Impressed by Mouskouri’s voice, he offered to write songs for her. In 1959 Mouskouri performed Hatzidakis’ “Kapou Eiparxei Agapi,” or “Somewhere my love exists.” The song, co written by poet Nikos Gatsos, was performed at the first Greek Song Festival and won first prize.
At the 1960 Greek Song Festival, Mouskouri performed two more Hadjidakis compositions, “Timoria” (Punishment) and “Kyparisaki” (Little Cypress) with both songs tying for first prize. Later that year, Mouskouri performed at the Mediterranean Song Festival in Barcelona with another first place win. The song was Kostas Yiannidis’ composition, “Xypna Agapi Mou” (Wake Up, My Love). She went on to sign a recording contract with the French studio Phillips-Fontana.
In 1961, Mouskouri performed the soundtrack for a German documentary about Greece. This resulted in the German-language single “White Roses from Athens.” The song was originally adapted by Hatzidakis from a folk melody. It became a success, selling more than a million copies in Germany. The song was later translated into several languages and it went on to become one of Mouskouri’s signature tunes.
Americans were introduced to Nana Mouskouri in the early 60s
In the early sixties, Mouskouri became well-known to American audiences. In 1962, she met Quincy Jones, who persuaded her to record an album of American jazz titled “The Girl from Greece Sings.” American singer Harry Belafonte heard and liked the album. Belafonte brought Mouskouri on tour with him through 1966. They teamed up for a duo album entitled “An Evening With Belafonte/Mouskouri.”
During this tour, Belafonte suggested that Mouskouri remove her signature black-rimmed glasses when on stage. She was so unhappy with the request that she wanted to quit the show after only two days. Finally, Belafonte relented and respected her wish to perform while wearing glasses.
On September 15, 1965, Mouskouri appeared for the first time on American television with Harry Belafonte on the “Danny Kaye Show.” She sang with Belafonte and Kaye.
Singer Appointed UNICEF Goodwill Ambassador
Mouskouri was appointed as UNICEF Goodwill Ambassador in October 1993. Her tenure followed the ambassadorship of Audrey Hepburn. Mouskouri’s first U.N. mission took her to Bosnia to draw attention to the plight of children affected by the Bosnian war. She went on to give a series of fund-raising concerts in Sweden and Belgium.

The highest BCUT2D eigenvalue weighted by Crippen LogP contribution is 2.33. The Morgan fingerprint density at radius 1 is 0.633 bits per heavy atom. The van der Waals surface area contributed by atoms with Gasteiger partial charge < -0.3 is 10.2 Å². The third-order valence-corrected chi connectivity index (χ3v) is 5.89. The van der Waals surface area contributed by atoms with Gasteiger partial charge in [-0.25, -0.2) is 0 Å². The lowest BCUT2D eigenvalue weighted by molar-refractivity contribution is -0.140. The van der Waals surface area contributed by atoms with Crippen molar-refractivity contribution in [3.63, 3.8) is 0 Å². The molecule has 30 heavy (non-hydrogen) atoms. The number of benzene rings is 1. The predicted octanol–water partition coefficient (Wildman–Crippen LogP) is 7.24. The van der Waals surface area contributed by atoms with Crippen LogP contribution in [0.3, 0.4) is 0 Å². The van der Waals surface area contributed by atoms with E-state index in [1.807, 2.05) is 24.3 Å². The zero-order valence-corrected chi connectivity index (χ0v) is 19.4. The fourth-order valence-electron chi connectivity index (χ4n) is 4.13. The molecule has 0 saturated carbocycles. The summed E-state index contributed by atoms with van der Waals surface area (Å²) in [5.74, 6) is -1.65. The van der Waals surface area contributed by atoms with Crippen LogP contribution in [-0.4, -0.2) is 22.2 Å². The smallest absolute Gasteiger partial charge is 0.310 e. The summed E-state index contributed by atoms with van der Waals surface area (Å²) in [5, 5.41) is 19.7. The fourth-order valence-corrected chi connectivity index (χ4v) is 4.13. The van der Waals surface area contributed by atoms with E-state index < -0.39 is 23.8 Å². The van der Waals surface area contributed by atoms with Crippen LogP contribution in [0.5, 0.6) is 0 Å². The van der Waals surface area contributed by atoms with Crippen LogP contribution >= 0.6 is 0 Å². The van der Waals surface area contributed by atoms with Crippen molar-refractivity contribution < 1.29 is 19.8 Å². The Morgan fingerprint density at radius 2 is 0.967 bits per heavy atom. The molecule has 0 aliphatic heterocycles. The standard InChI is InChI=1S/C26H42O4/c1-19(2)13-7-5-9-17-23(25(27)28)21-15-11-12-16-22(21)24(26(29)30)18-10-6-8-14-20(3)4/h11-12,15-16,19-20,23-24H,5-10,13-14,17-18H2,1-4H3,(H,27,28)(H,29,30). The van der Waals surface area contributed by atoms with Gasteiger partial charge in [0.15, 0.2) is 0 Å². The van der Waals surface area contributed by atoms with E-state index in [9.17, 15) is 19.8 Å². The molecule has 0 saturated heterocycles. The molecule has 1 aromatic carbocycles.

Mouskouri performed hundreds of concerts every year throughout her career, until 2008 when she attempted to retire from live performance. In 2006 she made a guest appearance at that year’s Eurovision Song Contest, which was held for the first time ever in her native Greece. She conducted a farewell tour from 2005 until 2008, across Europe, Australia and the United States.
On July 23 and 24, 2008, Mouskouri gave her two final ‘Farewell Concert’ performances at the ancient Odeon of Herodes Atticus Theater, in Athens before a packed amphitheater. Attendees included Greece’s Prime Minister and Athens mayor, plus the mayors of Berlin, Paris and Luxembourg, along with fans from around the world and thousands of her Athenian admirers.
However, her retirement from performing did not last long. In late November of 2011 Mouskouri sang again at a single concert, with guests, in Berlin, commemorating the 50th anniversary of her hit single “The White Rose of Athens.” She followed with a concert tour in Germany in 2012. At 80, she embarked on a three-year Happy Birthday Tour and in 2018 had booked a five-month Forever Young Tour through parts of Europe and North America.
Her fans can follow her today on her Facebook page as well as enjoy her music through Youtube and Spotify.
Mouskouri has been married twice. At 25, she married Yorgos Petsilas, a guitarist in her band, “The Athenians.” They had two children, Nicolas Petsilas in 1968 and Hélène Petsilas in 1970. The couple divorced in 1973. Mouskouri began a relationship with her record producer André Chapelle in the mid-70s and they eventually married in 2003. Today Mouskouri lives in Switzerland with her husband.